Jessica Clark Federation for the Humanities and Social Sciences
As autumn turns into winter, with the days getting shorter and the nights longer, I find myself spending more time curled up with a cup of tea and a good book.
That’s precisely what the jurors of this year’s Canada Prizes have been doing since mid-October, when they received the nominees for the 2014 awards.
Made up of past winners, respected scholars and public intellectuals, the Canada Prize juries have the enviable task of choosing the best scholarly books in the humanities and social sciences that have received funding from the Awards to Scholarly Publications Program (ASPP) in the past year.
This year’s juries are:
Canada Prize in the Humanities
- François-Marc Gagnon
- Linda Hutcheon
- Andrew Rippin
Canada Prize in the Social Sciences
- Michael Adams
- Greg Kealey
- Janice Stein
Prix du Canada en sciences humaines
- Lise Bissonnette
- Thomas De Koninck
- Michel Nareau
Prix du Canada en sciences sociales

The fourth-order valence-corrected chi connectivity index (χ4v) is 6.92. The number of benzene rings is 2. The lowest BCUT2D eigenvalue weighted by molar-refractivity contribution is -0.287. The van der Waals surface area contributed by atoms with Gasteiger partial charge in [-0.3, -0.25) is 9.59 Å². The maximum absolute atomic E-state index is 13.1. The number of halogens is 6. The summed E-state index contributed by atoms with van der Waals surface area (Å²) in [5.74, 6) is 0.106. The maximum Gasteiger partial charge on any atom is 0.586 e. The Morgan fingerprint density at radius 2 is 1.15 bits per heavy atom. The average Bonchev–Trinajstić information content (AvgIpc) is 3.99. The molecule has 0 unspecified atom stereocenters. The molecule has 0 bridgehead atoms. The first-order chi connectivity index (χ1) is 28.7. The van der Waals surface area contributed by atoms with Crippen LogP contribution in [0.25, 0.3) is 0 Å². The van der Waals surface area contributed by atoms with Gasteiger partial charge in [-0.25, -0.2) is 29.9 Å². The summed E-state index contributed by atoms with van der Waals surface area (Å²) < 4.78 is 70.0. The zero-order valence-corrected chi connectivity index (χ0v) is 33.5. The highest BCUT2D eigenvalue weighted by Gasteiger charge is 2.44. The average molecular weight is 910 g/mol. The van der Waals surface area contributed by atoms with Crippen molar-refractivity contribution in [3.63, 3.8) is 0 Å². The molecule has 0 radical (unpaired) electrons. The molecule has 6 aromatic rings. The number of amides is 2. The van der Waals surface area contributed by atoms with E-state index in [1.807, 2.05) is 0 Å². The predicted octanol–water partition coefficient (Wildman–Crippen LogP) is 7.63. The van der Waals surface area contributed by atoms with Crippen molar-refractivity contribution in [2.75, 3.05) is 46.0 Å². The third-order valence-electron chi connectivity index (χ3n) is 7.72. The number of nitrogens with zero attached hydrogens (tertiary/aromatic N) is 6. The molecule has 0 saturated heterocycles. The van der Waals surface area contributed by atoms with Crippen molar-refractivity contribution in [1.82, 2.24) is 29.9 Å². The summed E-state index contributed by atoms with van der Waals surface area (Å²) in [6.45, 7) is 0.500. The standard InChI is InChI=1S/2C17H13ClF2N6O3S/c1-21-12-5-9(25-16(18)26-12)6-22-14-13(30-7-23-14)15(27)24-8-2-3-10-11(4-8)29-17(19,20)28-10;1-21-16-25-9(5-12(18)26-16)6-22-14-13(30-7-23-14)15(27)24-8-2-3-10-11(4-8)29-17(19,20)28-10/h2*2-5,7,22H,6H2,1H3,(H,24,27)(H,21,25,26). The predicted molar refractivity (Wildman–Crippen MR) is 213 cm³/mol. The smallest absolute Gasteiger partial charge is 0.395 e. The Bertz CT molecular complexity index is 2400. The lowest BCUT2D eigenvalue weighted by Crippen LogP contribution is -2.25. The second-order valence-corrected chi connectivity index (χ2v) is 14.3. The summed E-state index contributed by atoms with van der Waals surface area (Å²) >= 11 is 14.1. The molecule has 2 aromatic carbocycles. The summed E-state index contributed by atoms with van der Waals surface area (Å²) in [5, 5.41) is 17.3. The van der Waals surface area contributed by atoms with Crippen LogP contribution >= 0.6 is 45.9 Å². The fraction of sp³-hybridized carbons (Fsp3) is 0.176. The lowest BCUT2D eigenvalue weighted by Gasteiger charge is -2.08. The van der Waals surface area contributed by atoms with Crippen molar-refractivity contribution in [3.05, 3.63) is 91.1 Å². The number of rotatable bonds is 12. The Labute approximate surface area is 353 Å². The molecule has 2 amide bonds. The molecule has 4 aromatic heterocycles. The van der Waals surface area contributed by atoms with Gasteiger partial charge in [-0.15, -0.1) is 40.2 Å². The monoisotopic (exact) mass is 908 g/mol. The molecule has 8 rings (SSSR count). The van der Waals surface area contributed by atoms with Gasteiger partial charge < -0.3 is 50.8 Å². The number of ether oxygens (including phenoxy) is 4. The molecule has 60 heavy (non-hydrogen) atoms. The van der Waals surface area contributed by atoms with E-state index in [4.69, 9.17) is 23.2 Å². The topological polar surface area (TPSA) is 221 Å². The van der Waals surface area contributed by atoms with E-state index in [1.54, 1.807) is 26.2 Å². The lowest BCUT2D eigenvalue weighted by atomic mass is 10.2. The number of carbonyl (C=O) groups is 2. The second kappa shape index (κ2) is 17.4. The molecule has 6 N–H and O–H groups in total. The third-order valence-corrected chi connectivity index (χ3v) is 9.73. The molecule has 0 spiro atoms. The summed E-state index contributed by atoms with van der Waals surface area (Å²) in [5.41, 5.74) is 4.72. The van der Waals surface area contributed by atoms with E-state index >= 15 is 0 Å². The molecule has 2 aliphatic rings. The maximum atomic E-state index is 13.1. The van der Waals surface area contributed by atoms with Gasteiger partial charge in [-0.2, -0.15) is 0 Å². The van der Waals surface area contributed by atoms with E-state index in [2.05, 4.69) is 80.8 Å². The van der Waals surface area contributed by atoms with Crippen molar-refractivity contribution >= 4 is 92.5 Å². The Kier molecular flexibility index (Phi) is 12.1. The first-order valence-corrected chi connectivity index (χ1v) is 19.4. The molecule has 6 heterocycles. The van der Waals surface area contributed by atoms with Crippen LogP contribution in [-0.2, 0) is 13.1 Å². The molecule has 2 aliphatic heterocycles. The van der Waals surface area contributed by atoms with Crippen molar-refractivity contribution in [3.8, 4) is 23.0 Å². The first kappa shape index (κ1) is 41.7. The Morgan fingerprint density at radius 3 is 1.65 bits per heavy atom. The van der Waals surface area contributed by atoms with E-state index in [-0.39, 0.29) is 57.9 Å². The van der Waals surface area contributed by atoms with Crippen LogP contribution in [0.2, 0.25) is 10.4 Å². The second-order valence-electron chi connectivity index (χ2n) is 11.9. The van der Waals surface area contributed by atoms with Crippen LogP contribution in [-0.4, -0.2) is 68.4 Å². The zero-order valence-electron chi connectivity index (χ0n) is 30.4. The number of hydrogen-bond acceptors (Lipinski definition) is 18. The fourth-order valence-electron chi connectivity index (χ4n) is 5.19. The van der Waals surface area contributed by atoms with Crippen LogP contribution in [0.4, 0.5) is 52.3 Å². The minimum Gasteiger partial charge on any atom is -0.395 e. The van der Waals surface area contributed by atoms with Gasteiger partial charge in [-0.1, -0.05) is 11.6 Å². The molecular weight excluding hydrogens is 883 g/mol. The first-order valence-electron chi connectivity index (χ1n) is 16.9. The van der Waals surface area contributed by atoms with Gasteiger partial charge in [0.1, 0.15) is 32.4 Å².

- Renée Dupuis
- Xavier Gélinas
- Nicolas Vonarx
As the coordinator of the ASPP, I’m proud to say that the Federation for the Humanities and Social Sciences is very excited to have such distinguished individuals on the juries this year. Pictures and biographies of the jurors can be found on the Canada Prize webpage.
Celebrating the best Canadian scholarly books—not simply within a single academic discipline, but across all the disciplines of the humanities and social sciences—the Canada Prizes are awarded to books that make an exceptional contribution to scholarship, are engagingly written, and enrich the social, cultural and intellectual life of Canada. Every year, four prizes of $2,500 are awarded.
The winners and finalists of the prizes provoke and inform national conversations on important topics, and draw attention to the important contribution of scholarship to Canadian society. The finalists will be announced in the late winter, and the winners will be announced in the spring. See the 2013 Canada Prize winners here.